A Perl toolbox for regression tests

Testing Tools

With a test suite, you can fix bugs and add new features without ruining the existing codebase.

By Michael Schilli


A program that works right the first time is uncommon enough to make you suspicious. In test-driven development, developers first define a test case before implementing a feature. Inevitably, the test will fail at first, but as soon as the feature gets implemented - presto - the test suite gives a thumbs up. This technique motivates developers throughout the development lifecycle; each new test adds to the test suite and will be executed again and again as the project emerges. Small steps add up to a detailed test suite that no quality management department in the world would be capable of achieving.

In case of ongoing development and refactoring, there is always some danger of a change introducing undesirable side effects. Having the ability to run hundreds of test cases at no cost takes the worries out of replacing parts of a system. Developers can roll out new releases on a regular basis and yet sleep tight and enjoy sweet dreams. You don't need to be an Extreme Programming enthusiast to see the benefits.

Standard Suite

Thank goodness the Perl community is well-mannered enough to add a test suite that checks critical functions to almost every CPAN module. But what happens if you are developing a small script rather than a module? Over the years I have come to the conclusion that scripts should only parse command line parameters and output help texts. I use modules for the remaining functionality. This allows other scripts to leverage the modules. And, of course, each module has accompanying documentation and a test suite, right?

The TAP protocol (Test Anything Protocol) has become the de facto standard for regression testing in Perl. TAP typically outputs a header first to indicate the number of tests to be performed; this is followed by a line for each test that reads ok if the test is successful, and not ok otherwise:

ok 1
not ok 2
ok 3

Of course, this kind of output isn't exactly easy to read if you are performing hundreds of tests. To change this, an overlying test harness provides a summary telling you if everything checked out, or how many tests failed.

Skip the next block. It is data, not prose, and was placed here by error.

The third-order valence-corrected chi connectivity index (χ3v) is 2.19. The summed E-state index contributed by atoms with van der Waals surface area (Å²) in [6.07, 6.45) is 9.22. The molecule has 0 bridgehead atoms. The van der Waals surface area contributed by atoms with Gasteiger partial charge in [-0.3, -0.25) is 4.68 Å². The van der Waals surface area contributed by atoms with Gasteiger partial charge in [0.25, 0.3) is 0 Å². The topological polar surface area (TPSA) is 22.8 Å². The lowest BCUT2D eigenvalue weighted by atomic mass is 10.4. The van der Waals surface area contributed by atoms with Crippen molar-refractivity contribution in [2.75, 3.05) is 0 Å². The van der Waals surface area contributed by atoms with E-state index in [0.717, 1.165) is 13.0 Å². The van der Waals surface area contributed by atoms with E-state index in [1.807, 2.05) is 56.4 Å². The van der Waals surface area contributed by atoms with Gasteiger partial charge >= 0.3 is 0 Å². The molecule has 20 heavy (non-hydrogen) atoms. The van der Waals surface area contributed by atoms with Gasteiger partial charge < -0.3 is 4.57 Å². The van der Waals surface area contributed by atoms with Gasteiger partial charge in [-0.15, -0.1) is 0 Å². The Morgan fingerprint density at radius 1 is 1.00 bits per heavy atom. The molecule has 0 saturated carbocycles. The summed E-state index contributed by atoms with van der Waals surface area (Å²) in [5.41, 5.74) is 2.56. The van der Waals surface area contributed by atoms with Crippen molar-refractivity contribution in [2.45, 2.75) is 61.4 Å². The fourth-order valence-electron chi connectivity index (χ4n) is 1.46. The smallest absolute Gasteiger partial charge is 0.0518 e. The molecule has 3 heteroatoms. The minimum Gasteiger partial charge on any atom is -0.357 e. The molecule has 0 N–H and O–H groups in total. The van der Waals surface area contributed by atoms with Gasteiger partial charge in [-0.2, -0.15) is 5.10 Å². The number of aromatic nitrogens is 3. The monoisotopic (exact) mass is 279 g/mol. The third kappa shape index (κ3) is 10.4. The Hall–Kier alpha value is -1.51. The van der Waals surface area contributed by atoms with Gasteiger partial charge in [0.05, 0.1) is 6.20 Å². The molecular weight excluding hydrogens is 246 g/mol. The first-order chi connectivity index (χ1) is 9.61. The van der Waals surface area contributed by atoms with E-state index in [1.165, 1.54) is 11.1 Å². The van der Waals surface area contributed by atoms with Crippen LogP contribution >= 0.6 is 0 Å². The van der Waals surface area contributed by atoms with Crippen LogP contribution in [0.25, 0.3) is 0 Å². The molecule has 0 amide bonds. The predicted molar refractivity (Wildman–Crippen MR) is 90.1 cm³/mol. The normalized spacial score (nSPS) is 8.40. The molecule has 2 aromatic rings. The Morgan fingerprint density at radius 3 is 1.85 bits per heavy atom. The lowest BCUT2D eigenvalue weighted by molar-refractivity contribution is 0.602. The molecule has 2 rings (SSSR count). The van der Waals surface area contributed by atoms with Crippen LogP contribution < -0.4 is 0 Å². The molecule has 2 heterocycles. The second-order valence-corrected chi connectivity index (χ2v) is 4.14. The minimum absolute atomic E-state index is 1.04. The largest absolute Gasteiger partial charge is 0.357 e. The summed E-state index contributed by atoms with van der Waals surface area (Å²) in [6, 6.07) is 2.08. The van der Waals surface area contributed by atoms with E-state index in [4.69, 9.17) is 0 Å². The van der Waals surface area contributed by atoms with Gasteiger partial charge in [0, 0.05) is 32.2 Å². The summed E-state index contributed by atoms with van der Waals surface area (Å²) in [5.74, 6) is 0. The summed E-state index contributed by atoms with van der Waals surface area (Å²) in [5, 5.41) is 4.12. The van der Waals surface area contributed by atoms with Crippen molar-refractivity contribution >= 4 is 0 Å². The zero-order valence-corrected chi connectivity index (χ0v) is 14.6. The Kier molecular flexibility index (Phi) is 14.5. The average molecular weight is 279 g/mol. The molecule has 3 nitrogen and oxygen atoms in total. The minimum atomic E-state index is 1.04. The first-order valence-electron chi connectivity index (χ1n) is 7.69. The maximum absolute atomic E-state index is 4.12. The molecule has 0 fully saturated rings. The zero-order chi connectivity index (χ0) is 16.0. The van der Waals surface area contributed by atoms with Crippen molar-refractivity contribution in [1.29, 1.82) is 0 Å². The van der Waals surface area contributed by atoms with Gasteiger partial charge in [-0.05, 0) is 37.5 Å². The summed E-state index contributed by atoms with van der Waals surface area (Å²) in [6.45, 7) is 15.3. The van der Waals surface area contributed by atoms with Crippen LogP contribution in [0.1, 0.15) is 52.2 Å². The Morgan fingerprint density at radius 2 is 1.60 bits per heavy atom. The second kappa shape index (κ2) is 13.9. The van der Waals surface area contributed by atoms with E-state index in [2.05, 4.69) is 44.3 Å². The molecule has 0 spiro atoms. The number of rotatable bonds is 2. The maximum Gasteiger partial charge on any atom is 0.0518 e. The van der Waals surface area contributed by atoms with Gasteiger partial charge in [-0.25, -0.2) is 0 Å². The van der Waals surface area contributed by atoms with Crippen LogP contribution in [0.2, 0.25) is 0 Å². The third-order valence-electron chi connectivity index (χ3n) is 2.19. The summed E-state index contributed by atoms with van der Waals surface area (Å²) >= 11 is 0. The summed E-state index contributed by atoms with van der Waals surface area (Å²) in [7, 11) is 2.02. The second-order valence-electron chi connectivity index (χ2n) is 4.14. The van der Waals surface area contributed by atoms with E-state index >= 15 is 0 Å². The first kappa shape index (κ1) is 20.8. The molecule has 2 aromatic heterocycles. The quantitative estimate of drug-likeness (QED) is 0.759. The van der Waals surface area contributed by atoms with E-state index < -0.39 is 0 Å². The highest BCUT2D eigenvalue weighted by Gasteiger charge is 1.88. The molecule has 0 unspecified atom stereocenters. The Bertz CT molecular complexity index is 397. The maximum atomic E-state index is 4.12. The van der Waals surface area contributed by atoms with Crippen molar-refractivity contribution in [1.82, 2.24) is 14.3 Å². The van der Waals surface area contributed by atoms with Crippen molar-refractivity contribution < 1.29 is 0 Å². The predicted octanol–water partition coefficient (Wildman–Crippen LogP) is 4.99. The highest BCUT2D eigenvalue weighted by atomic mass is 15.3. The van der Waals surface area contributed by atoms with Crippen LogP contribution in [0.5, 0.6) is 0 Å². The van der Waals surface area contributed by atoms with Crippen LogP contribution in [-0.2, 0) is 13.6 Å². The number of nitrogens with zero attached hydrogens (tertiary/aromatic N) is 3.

Listing 1 shows an example. Traditionally, Perl test scripts tend to have the file extension *.t and reside below the t directory in the module distribution. As the test cases often check similar things, and initiate similar actions, there are some special test modules - such as Test::More - that simplify the process and help to avoid writing redundant test code. After all, the same design principles apply to test code and application code.

Listing 1: simple.t
01 #!/usr/bin/perl
02 use strict;
03 use warnings;
05 use Test::More tests => 4;
07 BEGIN {
08  use_ok("Config::Patch");
09 }
11 my $p =
12   Config::Patch->new(
13  key => "foo");
15   # #1 true
16 ok($p, "New object");
18   # #1 eq #2
19 is($p->key, "Waaah!",
20  "Retrieve key");
22   # #1 matches #2
23 like($p->key(), qr/^f/,
24  "Key starts with 'f'");

The sample script tests the Config::Patch CPAN module, which patches configuration files in a reversible way. Test::More first sets tests => 4 to specify that exactly four tests will be performed. This is important: if the test suite quits beforehand, you will want to know all about it. Some developers water down this test by stipulating use Test::More qw(no_plan); while they are busy extending the test suite, but best practices dictate a fixed number of tests.

The simple.t test script first calls use_ok() (exported by Test::More) to check if the Config::Patch module actually loads. The new constructor then (hopefully) returns an object. The following function, ok(), also from Test::More, writes ok 2 to standard output if the object has a true value, and not ok 2 if not. A second parameter, which can be passed to ok() optionally, sets a comment that gets printed next to the test result. Figure 1 shows the output from the script.

Figure 1: Output from the simple.t test script.

The third test case shows how useful it can be to use the is() function from Test::More rather than ok() if you need to compare things. If something goes wrong, the test script not only displays the test comment and the line number, but also the difference between the expected and actual values. Line 19 in Listing 1 causes an error, just for demonstration purposes. To achieve meaningful output with is(), you need to pass the returned value as the first parameter, and the value you expected as the second parameter.

The like() function used in the fourth test case, expects a regular expression as the second argument that the first parameter must match instead of a comparative value. If the Regex doesn't match, a detailed error message is output in a similar fashion to is(). Finally, Test::More outputs a polite "Looks like you failed 1 tests of 4." Being polite is important: nobody wants to be scolded by a stickler from QA.

The prove script, which is part of the Test::Harness CPAN module, runs one or more test scripts. The version of Test::Harness that comes with perl-5.8 does not include the script, so make sure to download the latest version from CPAN. Running prove against a test script produces the following if all tests succeed:

$ prove ./simple.t
All tests successful.
Files=1, Tests=4, 0 wallclock secs
(0.08 cusr + 0.01 csys = 0.09 CPU)

If you are interested in a breakdown of the results, run prove with the -v (for verbose) option to display the individual ok and not ok lines along with the comments. If you are running a test file from a module distribution without installing the module, the -b parameter is useful, as it uses the module files that make drops in the blib directory.

CPAN modules use make test prior to installation to do what prove does at the command line. The ExtUtils::MakeMaker module, which provides this functionality, messes with Perl's library include path, @INC, to allow the test suite to run modules that have not been installed so far. Newer modules come with the Module::Build module, which provides similar but advanced functionality.